Most of us are aware that a clean and clutter-free living space can do wonders for our emotional well-being. Still, it can be hard to actually clear out the junk.
And now that I’m two years into my sobriety, among the many things I’ve learned is that a lot of the internal chaos we feel finds a way to reflect itself in our external environment. This realization served as a signal that I needed to pay close attention to something much deeper.
In November of last year, it became impossible for me to ignore the feeling I had of being owned by my stuff—I began to see that I was using my accumulation of clothing, trinkets, stationary and other material things as a crutch. For the first time as a sober adult, I saw just how much stuff I had—and the anxiety it was giving me. When I took note of the excess in my attic—the rows and piles of unread books, the items purchased based on ‘potential’, and even more of it waiting in the wings for the ‘right’ occasion—I finally realized that they served no purpose aside from feeding the emotional attachment I had to them.
I knew that something had to change, and on this day, I embarked on what I call my ‘Journey of Less’—a commitment to intentional living and mindfulness in all areas of my life, my belongings being no exception.
It took me six consecutive hours to carefully sift through everything in my possession. I knew that this had to be a brutal process, so I only had 3 piles: keep, donate, trash—I didn’t give myself the option of ‘maybe.’ And in releasing what I no longer needed, I started the process of letting go of an identity I had created before sobriety. I had to let go of the aspect of myself that felt the need to own everything.
I started the process of letting go of an identity I had created before sobriety. I had to let go of the aspect of myself that felt the need to own everything.
Purging my tiny one-bedroom house of all 7 ginormous bin-bags has not only given me literal space to enjoy what I already have, but it’s done wonders for my mental health and overall well-being. But it’s been especially rewarding for my recovery. Here’s how, exactly:
1. I’m less anxious and stressed
I no longer feel tied down or overwhelmed by the sheer volume of stuff I own. I no longer feel guilty for being surrounded by so many costly things I hardly ever (read: never) use. The unworn and disregarded items around me were a daily reminder that I could have spent that money on more fulfilling experiences, which did nothing but keep me in a constant state of stress.
No longer feeling the negative overwhelm means I can finally see my home as a sanctuary, somewhere I can sit comfortably and do the things that bring me calm—be it journaling or meditation.
2. I gave up false beliefs
In letting go of the physical items that had started to overwhelm me, I gave up the idea that the more things I have, the happier I’ll be—and the less I have, the emptier my life is. In the last year of my active alcoholism, I bought a lot of pricey items and knick-knacks to fill the ever-expanding void within me and give myself a temporary jolt of gratification. That never really worked, of course.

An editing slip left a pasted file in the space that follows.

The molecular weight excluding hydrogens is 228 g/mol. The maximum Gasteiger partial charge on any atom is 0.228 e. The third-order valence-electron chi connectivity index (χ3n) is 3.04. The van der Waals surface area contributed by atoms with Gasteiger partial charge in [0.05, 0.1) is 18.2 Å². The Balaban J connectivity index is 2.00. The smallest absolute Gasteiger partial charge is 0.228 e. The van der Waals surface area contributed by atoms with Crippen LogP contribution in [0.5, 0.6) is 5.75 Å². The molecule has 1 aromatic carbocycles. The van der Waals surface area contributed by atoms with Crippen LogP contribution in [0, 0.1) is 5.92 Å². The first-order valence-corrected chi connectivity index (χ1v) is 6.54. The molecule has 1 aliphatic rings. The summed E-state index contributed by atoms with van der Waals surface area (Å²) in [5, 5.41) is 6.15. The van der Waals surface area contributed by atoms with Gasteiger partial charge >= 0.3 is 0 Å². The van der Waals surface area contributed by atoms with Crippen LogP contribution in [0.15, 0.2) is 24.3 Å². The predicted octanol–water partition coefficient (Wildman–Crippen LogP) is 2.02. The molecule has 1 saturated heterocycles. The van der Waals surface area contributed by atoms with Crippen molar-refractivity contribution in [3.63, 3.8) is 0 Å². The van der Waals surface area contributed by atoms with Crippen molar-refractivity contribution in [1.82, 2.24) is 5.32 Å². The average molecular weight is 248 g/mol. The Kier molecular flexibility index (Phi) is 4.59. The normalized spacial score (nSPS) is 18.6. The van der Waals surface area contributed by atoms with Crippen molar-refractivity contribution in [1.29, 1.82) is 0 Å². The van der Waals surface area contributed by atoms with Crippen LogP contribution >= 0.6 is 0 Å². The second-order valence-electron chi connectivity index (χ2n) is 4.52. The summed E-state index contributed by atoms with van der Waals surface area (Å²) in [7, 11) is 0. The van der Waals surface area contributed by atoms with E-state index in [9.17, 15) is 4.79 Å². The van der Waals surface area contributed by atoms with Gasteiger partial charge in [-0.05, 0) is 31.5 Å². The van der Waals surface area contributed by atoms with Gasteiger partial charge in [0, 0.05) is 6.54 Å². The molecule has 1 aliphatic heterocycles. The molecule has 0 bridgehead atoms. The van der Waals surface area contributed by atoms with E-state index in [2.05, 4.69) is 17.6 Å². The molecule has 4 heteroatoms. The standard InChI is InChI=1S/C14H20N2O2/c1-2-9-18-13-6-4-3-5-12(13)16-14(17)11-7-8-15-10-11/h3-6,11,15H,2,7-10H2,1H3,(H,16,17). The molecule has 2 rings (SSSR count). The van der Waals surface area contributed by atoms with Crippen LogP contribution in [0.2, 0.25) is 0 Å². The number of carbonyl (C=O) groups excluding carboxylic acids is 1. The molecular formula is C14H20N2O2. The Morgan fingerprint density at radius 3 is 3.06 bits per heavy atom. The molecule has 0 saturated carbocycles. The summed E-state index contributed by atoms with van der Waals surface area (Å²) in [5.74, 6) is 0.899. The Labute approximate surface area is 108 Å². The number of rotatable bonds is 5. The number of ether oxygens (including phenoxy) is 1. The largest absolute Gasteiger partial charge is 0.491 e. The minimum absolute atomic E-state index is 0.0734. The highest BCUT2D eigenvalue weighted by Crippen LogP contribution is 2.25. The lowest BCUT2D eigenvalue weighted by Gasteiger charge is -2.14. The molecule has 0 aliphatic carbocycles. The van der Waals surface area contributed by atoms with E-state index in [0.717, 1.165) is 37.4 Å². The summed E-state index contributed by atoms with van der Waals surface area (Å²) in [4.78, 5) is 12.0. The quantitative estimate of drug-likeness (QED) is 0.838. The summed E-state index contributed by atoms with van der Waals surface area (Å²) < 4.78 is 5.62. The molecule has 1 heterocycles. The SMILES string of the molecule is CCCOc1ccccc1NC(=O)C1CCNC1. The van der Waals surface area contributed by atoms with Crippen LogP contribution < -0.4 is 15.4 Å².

Two years later, even though I knew that nothing, not alcohol, or stuff would fill that void, I found myself still holding on to these things under the guise of sentimentality. It was so important for me to wade through the initial discomfort of letting go of these things, because now I know firsthand that less is not lack.
3. I finally feel at home, at home
Decluttering my space and making the commitment to show it the love and respect it deserves makes me feel more connected to the idea of home—instead of just seeing my house as a place to store my things and sleep.
This shift in perspective inspires me to begin redefining what home means to me and what it looks like. I finally have the mental clarity to understand that for me, “home” is comfortable, it’s welcoming, it’s spacious—and it’s not filled to the brim with things I don’t use or dislike.
4. I said goodbye to the symbols of my past drinking identity
I got rid of my party clothes and at the same time bid farewell to a part of me that caused so much chaos. As someone who bore the Party Girl title fiercely and proudly, this was a big step for me. Although I hadn’t worn the thigh high boots, sparkly shorts, and sequin bralettes since getting sober, I was keeping them ‘just in case’ I’d feel the urge to wear them again. This never happened.
I realize now that I just didn’t want to accept that I didn’t enjoy clubbing and socializing in that way anymore. But by noticing this unhealthy attachment, I was then able to say goodbye to the remaining parts of my drinking identity. Letting go of those items also means I don’t have to deal with constant reminders of a life once lived, a life I have no intention of returning to.
5. I chose myself
When I decided that I was never going to drink again, what I was doing was choosing myself. This decluttering process is an extension of that. Through all of it, I felt as though I was finally speaking up for myself after being silenced for so many years.
Being intentional about the possessions that I keep and allowing myself to let go of what no longer serves me reminds me of the power that lies in choosing myself. Being in my new, peaceful, uncluttered space connects me to that power.
Decluttering your space isn’t just a physical act—it can be a spiritual experience, too. And the goodness can trickle into other aspects of our lives. It’s given me the focus to make clearer goals, form intentional, non-toxic relationships, financial stability (because I’m no longer buying things to fill a void), and the added benefit of a finally feeling at peace in my own home.